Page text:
Is Last.fm Sharing User Data With The RIAA?

TechCrunch has published a damning rumor accusing the social music site Last.fm of helping the RIAA find users who downloaded leaked copies of U2’s new album. Relying on a tip, TechCrunch claims that the Last.fm, a subsidiary of CBS, handed over a “giant dump of user data to track down people who are scrobbling unreleased tracks.”

Last.fm was designed to watch over your music collection. Every time you play a song, the site is notified and the song is added to your profile, or scrobbled. Over time, the site uses your listening patterns to generate recommendations.

According to the Last.fm, over 7,000 users have listened to U2’s unreleased album. TechCrunch’s tipster says that that part of that data was handed over to the RIAA.

I heard from an irate friend who works at CBS that last.fm recently provided the RIAA with a giant dump of user data to track down people who are scrobbling unreleased tracks. As word spread numerous employees at last.fm were up in arms because the data collected (a) can be used to identify individuals and (b) will likely be shared with 3rd parties that have relationships with the RIAA.

The RIAA released a sentence-long response declaring: “To our knowledge, no data has been made available to RIAA.” Last.fm’s system architect also denied that any data had been shared.

We release no data linking users and plays to any third parties.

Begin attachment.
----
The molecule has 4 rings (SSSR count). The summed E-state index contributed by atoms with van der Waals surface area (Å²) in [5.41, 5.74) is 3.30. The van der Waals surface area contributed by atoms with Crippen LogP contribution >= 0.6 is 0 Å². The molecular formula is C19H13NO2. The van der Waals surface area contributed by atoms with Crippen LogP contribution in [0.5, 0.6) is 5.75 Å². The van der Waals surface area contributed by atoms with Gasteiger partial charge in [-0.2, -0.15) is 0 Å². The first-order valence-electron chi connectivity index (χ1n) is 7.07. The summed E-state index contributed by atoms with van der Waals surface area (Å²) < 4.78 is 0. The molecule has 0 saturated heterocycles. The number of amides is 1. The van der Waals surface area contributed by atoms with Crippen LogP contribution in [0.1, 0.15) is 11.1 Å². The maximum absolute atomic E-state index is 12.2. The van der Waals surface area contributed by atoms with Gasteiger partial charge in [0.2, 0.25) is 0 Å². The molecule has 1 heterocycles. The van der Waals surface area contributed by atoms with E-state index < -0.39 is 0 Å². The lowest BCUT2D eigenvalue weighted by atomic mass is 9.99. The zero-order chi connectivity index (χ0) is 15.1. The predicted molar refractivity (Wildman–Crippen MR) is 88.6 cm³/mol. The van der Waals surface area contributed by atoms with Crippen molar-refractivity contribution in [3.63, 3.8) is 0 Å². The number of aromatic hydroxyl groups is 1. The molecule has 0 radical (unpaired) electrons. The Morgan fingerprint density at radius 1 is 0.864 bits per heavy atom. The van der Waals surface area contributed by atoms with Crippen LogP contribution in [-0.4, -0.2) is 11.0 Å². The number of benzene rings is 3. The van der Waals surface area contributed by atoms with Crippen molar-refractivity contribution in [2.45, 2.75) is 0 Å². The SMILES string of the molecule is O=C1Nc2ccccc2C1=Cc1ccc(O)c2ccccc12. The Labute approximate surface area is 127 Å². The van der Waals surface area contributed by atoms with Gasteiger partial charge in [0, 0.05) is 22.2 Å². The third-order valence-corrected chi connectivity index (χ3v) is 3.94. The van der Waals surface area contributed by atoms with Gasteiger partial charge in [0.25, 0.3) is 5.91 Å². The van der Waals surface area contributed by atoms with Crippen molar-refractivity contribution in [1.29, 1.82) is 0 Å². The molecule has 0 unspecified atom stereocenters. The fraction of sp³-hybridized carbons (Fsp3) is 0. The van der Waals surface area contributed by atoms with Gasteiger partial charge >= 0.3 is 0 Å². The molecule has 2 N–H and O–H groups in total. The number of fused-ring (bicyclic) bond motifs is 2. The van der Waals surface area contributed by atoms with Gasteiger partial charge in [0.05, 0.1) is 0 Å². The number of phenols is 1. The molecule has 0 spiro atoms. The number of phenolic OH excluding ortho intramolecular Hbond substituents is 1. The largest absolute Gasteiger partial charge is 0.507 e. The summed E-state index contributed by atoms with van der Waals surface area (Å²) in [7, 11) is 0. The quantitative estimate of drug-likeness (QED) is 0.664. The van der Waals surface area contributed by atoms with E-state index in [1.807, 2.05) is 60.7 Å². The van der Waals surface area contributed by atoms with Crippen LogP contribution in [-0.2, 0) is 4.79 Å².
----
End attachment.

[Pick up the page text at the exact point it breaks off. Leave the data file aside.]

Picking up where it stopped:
The only data we provide to labels (in addition to the data publicly available on their artist pages) are historical graphs of listeners and plays. There’s no way to link these to individual users.

Basic user data is already on Last.fm for anyone, including the RIAA to see, but without personally identifiable data like IP addresses, it’s tough to see how the RIAA could do anything other than rustle up some scaremongering publicity.

Did Last.fm Just Hand Over User Listening Data To the RIAA? [TechCrunch]

UPDATE: Last.fm gave the following clarification to TechCrunch about user data sharing:

The data we make available to labels is aggregate data about their artists – it’s a slightly more detailed version of what you see on the site. We release no data linking users and plays to any third parties.

The only data we provide to labels (in addition to the data publicly available on their artist pages) are historical graphs of listeners and plays. There’s no way to link these to individual users.

If a label was trying to work out who’s been listening to their leaked track, the closest they can get would be to look at the publicly-available listeners on the music pages. I would doubt that would be enough evidence to convict someone, and users can opt out of being displayed there in their settings.